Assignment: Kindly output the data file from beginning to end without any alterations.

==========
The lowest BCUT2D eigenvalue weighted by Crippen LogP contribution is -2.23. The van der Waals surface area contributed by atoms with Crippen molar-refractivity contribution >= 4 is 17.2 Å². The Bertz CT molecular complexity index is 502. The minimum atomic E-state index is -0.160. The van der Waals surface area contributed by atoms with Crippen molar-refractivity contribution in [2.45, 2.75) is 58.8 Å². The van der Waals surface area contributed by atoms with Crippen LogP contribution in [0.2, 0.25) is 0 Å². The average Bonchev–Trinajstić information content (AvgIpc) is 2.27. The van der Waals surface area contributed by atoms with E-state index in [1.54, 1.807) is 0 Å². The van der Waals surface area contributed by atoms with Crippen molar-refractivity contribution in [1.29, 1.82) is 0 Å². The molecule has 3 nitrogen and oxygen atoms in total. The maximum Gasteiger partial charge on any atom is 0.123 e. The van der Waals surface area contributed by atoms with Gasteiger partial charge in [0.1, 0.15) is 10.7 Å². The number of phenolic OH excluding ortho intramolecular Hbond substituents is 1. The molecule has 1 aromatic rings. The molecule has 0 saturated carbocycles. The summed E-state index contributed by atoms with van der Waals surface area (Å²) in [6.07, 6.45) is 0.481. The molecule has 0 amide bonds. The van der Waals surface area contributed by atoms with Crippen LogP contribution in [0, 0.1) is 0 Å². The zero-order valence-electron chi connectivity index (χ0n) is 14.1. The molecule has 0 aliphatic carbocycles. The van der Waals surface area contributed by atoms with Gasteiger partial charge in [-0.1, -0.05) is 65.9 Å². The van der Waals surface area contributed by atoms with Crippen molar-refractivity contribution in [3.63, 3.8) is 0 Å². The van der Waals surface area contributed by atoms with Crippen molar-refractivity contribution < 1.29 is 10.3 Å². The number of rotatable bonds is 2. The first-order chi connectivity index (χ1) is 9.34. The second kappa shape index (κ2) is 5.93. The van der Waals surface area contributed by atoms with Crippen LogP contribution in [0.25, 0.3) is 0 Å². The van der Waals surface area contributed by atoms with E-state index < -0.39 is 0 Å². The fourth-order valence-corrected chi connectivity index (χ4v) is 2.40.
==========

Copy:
The lowest BCUT2D eigenvalue weighted by Crippen LogP contribution is -2.23. The van der Waals surface area contributed by atoms with Crippen molar-refractivity contribution >= 4 is 17.2 Å². The Bertz CT molecular complexity index is 502. The minimum atomic E-state index is -0.160. The van der Waals surface area contributed by atoms with Crippen molar-refractivity contribution in [2.45, 2.75) is 58.8 Å². The van der Waals surface area contributed by atoms with Crippen LogP contribution in [0.2, 0.25) is 0 Å². The average Bonchev–Trinajstić information content (AvgIpc) is 2.27. The van der Waals surface area contributed by atoms with E-state index in [1.54, 1.807) is 0 Å². The van der Waals surface area contributed by atoms with Crippen molar-refractivity contribution in [1.29, 1.82) is 0 Å². The molecule has 3 nitrogen and oxygen atoms in total. The maximum Gasteiger partial charge on any atom is 0.123 e. The van der Waals surface area contributed by atoms with Gasteiger partial charge in [0.1, 0.15) is 10.7 Å². The number of phenolic OH excluding ortho intramolecular Hbond substituents is 1. The molecule has 1 aromatic rings. The molecule has 0 saturated carbocycles. The summed E-state index contributed by atoms with van der Waals surface area (Å²) in [6.07, 6.45) is 0.481. The molecule has 0 amide bonds. The van der Waals surface area contributed by atoms with Crippen LogP contribution in [0, 0.1) is 0 Å². The zero-order valence-electron chi connectivity index (χ0n) is 14.1. The molecule has 0 aliphatic carbocycles. The van der Waals surface area contributed by atoms with Gasteiger partial charge in [-0.1, -0.05) is 65.9 Å². The van der Waals surface area contributed by atoms with Crippen molar-refractivity contribution in [3.63, 3.8) is 0 Å². The van der Waals surface area contributed by atoms with Crippen molar-refractivity contribution < 1.29 is 10.3 Å². The number of rotatable bonds is 2. The first-order chi connectivity index (χ1) is 9.34. The second kappa shape index (κ2) is 5.93. The van der Waals surface area contributed by atoms with Crippen LogP contribution in [0.25, 0.3) is 0 Å². The van der Waals surface area contributed by atoms with E-state index < -0.39 is 0 Å². The fourth-order valence-corrected chi connectivity index (χ4v) is 2.40.